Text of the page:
It was an experience I’ll never forget. The only people who knew about my book venture were my husband and children so when I announced the launch of the eBook on social media one Sunday night, my phone didn’t stop pinging! From that point, I was inundated by requests for a print edition from family, friends and colleagues who were beyond supportive for my new publishing endeavour. I set to work again, not knowing anything about composing a print edition – it was a crash course in softbacks, hardbacks, printing companies, costs and formatting. Fortunately, the first print run was timed with pre-Christmas supply and the entire run sold mostly as Christmas presents to cover the unexpected costs of printing and delivery. My heart felt full as I received messages and photos of children reading my book…it was another part of my dream coming true.
What is your second book about?
My second book is loosely based on an occurrence that I witnessed many days ago as I drove my children to school. Rain or shine, an elderly man would walk his tiny, tiny dog – a dog so tiny that only the tip of the dog’s nose and tail would peek out from under his dog coat. It was the sweetest thing! I would transfix on the couple as they walked knowingly of the other’s capacity. My daughter once burst out, “It’s a One Brick Dog!” meaning the dog in entirety was contained within the perimeter of one pavement brick. By the time I had driven past the intersection, I knew that was the title of my next book. “One Brick Dog” AKA “Button”, is a teacup Yorkie who lives with his loving owner and the story follows Button’s growth in confidence. It’s a tale with all the kid lit trimmings; talking animals, illustrations that make your eyes scan the page and onomatopoeia (words that describe sounds like plop or whizz). Written for a slightly older age group (5-9 years), I look forward to sharing it with young dog-lovers around Adelaide soon.
Have you faced any challenges when it came to writing your book? How did you overcome them?
There were many challenges but I’m a firm believer that (most) every problem has a solution. We don’t live in a vacuum! The most fundamental challenge was unvaryingly investing time to promote, market and network. Working independently, all of these processes don’t happen without input, direction and action from me. The challenge stemmed from not only being a ‘hands-on’ parent – wanting to spend time with my husband and family but needing to retreat to the office - but also the opposition from multiple autoimmune conditions that continue to test my limits.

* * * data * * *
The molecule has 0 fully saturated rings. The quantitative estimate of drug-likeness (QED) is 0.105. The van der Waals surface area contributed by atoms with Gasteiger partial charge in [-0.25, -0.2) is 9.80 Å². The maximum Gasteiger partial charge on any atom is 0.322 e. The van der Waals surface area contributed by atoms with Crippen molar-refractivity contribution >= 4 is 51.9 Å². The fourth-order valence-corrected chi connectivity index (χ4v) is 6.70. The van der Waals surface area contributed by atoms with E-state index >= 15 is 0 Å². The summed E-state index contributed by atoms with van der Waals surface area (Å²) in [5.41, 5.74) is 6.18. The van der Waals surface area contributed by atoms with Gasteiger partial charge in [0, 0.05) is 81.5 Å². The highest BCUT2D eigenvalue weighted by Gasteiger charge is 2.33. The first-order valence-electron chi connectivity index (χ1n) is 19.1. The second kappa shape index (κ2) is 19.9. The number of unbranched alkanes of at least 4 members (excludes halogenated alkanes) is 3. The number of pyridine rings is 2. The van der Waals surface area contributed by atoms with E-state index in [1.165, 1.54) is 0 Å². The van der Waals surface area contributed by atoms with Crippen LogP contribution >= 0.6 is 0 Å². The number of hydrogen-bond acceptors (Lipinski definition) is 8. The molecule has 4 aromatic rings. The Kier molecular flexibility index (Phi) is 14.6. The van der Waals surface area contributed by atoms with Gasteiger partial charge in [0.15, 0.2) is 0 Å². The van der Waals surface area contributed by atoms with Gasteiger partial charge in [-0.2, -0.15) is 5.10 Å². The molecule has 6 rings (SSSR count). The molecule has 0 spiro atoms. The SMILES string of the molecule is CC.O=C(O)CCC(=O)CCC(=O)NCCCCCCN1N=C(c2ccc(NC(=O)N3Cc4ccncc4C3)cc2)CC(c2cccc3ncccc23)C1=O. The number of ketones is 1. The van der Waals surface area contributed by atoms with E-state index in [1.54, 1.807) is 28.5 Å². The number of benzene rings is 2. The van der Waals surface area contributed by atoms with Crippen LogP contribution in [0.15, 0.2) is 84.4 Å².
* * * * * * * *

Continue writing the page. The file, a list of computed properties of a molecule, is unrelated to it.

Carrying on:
(Vanessa developed multiple autoimmune conditions since age 11 and manages to handle Type 1 Diabetes and Hypothyroid, Ulcerative Colitis, Vitiligo and most recently Sjogren.)
How did you find a publisher for your book? How easy or difficult is to find publishers for books, especially children fiction in Adelaide?
To date, my books are published independently under my fledgeling imprint called ‘Books Made With Heart.” I organise the print runs and manage logistics and delivery from my office. I’ve recently installed a shop button on my site and love the customised shopping experience I can offer my readers.
There are a few publishing houses in Adelaide I’m looking to approach - the type of publishers that support writers independent in nature. Once again, before this step, research and preparation are involved. It’s a thrilling prospect.
What advice would you give up and coming writers? How should they go about creating a niche for themselves?
There are a few snippets (isn’t that a cool word? We must bring it back) I can offer: expect that you will learn a lot, expect to wrestle your doubt, check grammar manually and don’t underestimate the strength of your network.
In creating a niche, I feel it’s a lot to do with heart…it must be something you connect with that you can then share with your audience. The passion that I have for watercolour style illustration is an element in my books that is palpable; I have found it the main attraction to Generation Y and their children. Adding a twist to the style by incorporating manga characteristics gives the book niche appeal.
What are your future plans like?
There are many plans on the drawing board! I’m in the final stages of illustration for One Brick Dog so as soon as it’s printed, I’ll be in launch mode. I’m continuing to develop my social media channels and looking at complementing printing options such as colouring and dot-to-dot books for my publications. Expanding my online shop is also a focus; appealing merchandise to encourage a bond with reading eg reward stickers, bookmarks and even Mr Bunny. Aside from that, you’ll find me at Argo savouring a gingerbread latte or dipping into a smoothie bowl. It’s a full life and I feel blessed to live in such a vibrant and arts centred city such as Adelaide.
Vanessa is a proud 70’s baby. She was born in Brisbane and moved to Adelaide as an infant. She lives with her soul mate of 19 years Anthony, and their two children Skyla, 13, Ethan, 10. An animal lover, she is the Bunny mama to Angel, her Vienna mini lop house bunny along with Max, her senior dog and budgies Blueberry & Cucumber.
Learn more about her second book on Instagram.